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CAD AND TG/HDL RATIO
 

The Heart Attack Culprit: Cholesterol Isn't to Blame

Dr. Barry Sears,

Author of The Omega RX Zone: The Miracle of the New High-Dose Fish Oil by Dr. Barry Sears.
Zone Living

 
 
 
 Heart disease is the number-one killer of American men and women today.

"To live a longer and better life is to reduce the likelihood of developing heart disease and the average life expectancy of every American would increase by an estimated ten years."

"The underlying cause of heart disease – a decrease in blood flow to the heart and an increase in inflammation in the arteries. These both result from an increased production of “bad” eicosanoids."

"In fact, 50 percent of the people who are hospitalized with heart attacks have normal cholesterol levels, and 25 percent of people who develop premature heart disease have no traditional risk factors at all."

"...The likelihood of future heart attacks has everything to do with excess levels of “bad” eicosanoids – exactly the hormones that can be modified by my dietary recommendations.

A heart attack is simply the death of muscle cells in the heart from a lack of oxygen. This occurs when blood flow can’t reach the heart because of a blockage or clot in the arteries  

Causes of Heart Attacks

1. Clot formation: This occurs when a clot in the arteries caused by a clumping of blood platelets.

2. Plaque instability: Inflammation causes an unstable plaque to break off and block the blood flow in the artery.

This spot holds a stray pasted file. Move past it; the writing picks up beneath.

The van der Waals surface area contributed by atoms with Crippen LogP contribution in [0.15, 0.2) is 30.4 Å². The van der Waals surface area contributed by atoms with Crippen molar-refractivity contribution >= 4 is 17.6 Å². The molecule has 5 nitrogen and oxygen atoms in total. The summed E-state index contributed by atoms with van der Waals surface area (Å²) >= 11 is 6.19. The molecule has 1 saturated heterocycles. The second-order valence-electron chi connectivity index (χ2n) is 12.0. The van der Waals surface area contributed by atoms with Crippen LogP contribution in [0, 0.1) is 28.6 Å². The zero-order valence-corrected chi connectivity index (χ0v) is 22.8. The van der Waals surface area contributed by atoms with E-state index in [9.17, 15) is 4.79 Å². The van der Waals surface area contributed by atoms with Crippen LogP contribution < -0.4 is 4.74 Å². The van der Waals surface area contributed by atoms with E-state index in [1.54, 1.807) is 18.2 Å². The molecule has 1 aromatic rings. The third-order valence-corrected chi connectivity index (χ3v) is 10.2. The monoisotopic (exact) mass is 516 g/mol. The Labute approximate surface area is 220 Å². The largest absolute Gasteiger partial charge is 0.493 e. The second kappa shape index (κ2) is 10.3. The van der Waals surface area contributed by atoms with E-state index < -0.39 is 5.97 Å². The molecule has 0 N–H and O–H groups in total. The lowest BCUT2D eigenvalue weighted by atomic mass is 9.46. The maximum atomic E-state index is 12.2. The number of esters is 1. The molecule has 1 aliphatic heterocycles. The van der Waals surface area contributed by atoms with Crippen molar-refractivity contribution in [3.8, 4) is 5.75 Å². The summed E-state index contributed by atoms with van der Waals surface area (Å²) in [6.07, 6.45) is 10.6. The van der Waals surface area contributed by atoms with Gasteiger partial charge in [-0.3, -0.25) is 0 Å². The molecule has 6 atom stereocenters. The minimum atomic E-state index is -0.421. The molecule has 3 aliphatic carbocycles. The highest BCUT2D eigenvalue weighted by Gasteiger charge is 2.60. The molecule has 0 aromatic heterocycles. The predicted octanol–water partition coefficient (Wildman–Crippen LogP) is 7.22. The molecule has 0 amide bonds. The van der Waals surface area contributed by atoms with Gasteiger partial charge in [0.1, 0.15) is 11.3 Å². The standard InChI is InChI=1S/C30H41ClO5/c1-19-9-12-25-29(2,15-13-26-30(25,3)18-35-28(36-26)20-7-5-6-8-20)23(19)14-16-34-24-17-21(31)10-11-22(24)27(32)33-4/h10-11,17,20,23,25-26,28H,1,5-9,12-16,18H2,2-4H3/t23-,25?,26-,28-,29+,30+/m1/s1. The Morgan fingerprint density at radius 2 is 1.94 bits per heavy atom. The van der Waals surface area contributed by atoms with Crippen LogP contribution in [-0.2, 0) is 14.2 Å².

3. Vasospasm: Sometimes a spasm in the artery blocks the flow to the heart.
4. Electrical chaos (sudden death):  The heart goes into electrical chaos and stops its synchronized beating on its own.

Recently has shown that elevated insulin puts one at a increased risk of heart disease. The reason is being that excess insulin causes body to overproduce “bad” eicosanoids altering the good eicosapentaenoic acid (EPA) vs bad arachidonic acid (AA) ratio of 1:6. It is noted that proper diet and or supplements (containing omega 3 and omega 6 in right balance) can restrict the excess formation of “bad” eicosanoids.

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"This unique test measures the ratio of arachidonic acid (AA) to eicosapentaenoic acid (EPA) in plasma. This ratio of the principle omega-3 and omega-6 fatty acids is a measure of the body's eicosanoid balance. Balancing the eicosanoids in the body is an excellent way for managing heart disease and other chronic and inflammatory processes.

Recently, a great deal of interest has been paid to the ratio of the fatty acids arachidonic acid (AA) to eicosapentaenoic acid (EPA). According to Dr. Barry Sears, author of Toxic Fat: When Good Fat Turns Bad, a lower AA/EPA ratio indicates a better balance of "good" and "bad" eicosanoids in your body. An AA/EPA ratio of less than 3 but not less than 1.5 is considered to be ideal. It is no longer considered "well" to have a ratio greater than 10. Anything exceeding 15 means a high level of inflammation in the blood (Toxic Fat Syndrome) and requires immediate dietary attention.

AA/EPA Ratio features:

  • True quantitative analysis of fatty acids
  • Included with the 0041 Fatty Acids - Plasma profile and 0241 Bloodspot Fatty Acid profile

Metametrix clinical laboratory

AA/EPA Ratio Profile - Plasma

A Measure of “Silent” Inflammation

http://www.metametrix.com/test-menu/profiles/fatty-acids/aaepa-ratio

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The Importance of TG/HDL Ratio